Creative Capitalism

Professor Clark is in good company at this new group blog.

Here Clark critiques Bill Gates’ idea, Creative Capitalism:

Bill Gates has two major points. First the profit motive fails to provide goods such as vaccines needed by the poor of the Third World. Second the solution to this is not government action, and not private philanthropy. The needs are too great. Instead we need corporate action.

Despite Bill Gates’ abundant good intentions, I have to dispute both propositions.

1. As Michael Kinsley points out, much of modern capitalism is characterized by firms with high fixed costs – for research and development, for production facilities – but low production costs. Think computer software, think computers, think drugs, think airplanes. This production structure, however, mostly favors Third World consumers.

True, they have little to spend. But such goods cost little to deliver to them once developed in the high income countries, because of the low cost of producing more units. And the poor get served because the good old-fashioned profit motive says make a buck wherever you can. This works unless the good sold cheaply in such markets can find their way back to US markets and undercut prices there. But companies are good at erecting barriers to this flow.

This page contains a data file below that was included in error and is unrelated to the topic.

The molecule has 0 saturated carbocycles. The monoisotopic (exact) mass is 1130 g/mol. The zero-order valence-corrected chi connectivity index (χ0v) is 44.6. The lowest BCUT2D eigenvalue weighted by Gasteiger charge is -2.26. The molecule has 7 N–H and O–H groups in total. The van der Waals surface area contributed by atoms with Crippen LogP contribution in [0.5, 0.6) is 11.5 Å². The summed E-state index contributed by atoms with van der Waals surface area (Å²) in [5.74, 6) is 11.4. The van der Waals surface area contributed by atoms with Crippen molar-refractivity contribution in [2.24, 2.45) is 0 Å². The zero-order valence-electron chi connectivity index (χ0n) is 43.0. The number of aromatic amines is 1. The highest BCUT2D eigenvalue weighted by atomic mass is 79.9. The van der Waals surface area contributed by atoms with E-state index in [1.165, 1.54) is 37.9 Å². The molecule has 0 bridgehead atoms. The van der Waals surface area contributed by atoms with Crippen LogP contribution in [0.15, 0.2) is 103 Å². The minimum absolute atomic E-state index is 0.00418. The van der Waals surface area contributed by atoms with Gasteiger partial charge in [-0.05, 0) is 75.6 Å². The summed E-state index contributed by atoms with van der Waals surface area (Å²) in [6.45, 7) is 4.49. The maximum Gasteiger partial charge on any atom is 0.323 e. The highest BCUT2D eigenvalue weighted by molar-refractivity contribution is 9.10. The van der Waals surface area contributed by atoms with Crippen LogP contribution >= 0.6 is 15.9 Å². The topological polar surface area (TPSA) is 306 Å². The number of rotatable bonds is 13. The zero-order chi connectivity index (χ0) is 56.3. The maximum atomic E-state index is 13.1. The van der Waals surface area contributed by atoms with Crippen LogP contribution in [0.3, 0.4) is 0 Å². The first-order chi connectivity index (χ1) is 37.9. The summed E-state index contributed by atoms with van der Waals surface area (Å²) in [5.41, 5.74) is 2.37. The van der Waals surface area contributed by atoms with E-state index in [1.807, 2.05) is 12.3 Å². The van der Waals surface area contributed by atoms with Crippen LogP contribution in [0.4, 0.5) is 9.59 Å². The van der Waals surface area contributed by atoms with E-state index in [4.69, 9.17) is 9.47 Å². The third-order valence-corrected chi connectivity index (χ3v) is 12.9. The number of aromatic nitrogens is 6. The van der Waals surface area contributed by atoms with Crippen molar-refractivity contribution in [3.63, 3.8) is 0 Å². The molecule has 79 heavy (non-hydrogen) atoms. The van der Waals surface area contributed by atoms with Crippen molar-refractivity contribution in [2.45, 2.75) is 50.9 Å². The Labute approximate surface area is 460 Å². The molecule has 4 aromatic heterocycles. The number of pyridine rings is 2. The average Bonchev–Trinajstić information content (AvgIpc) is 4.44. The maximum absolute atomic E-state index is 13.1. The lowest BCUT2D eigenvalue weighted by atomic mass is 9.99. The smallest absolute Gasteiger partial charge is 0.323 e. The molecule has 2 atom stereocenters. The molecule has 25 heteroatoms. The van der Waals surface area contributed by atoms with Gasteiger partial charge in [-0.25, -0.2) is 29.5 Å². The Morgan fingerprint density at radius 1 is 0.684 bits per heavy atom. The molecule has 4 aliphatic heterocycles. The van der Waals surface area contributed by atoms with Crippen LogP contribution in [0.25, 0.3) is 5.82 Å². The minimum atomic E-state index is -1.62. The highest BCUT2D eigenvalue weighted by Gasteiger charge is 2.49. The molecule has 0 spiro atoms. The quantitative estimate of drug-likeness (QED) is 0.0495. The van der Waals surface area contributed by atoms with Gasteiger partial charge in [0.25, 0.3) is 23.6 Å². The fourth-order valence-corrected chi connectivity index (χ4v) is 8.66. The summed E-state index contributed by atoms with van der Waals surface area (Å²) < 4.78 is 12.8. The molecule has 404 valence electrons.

It is only when the goods the Third World desires differ from those of rich country consumers that we get a problem. Though Bill Gates gives a list of such goods—anti-malarial drugs being prominent—it is actually a short list. For a whole range of goods—clothing, cars, cell phones, electronics, computers, entertainment—the goods bought by the poorest overlap enough with those bought by the rich that there is little problem. They are indeed well served by selfish capitalism.

The cellphone is a great example…
2. A second problem with the Gates proposal is that is assumes that the poor of Africa do not know their own best interests. Only corporate America can discern this.

Short Clark: “There’s not many goods for which this idea makes sense (i.e. goods that people in poor countries demand, but that aren’t produced cheaply in the rich countries) and for those that it does the profit motive will take care of things.”

1 thought on “Creative Capitalism”

  1. What about government corruption? There’s a huge profit motive for a company to become the state sanctioned monopoly in a region. In the meantime, corporations will remain leery of investment in areas where big portions of their capital can disappear overnight.

    It’s kind of like the Spanish treasure fleet problem in reverse. Then again, maybe increasing the number of land pirates can help fight global warming.

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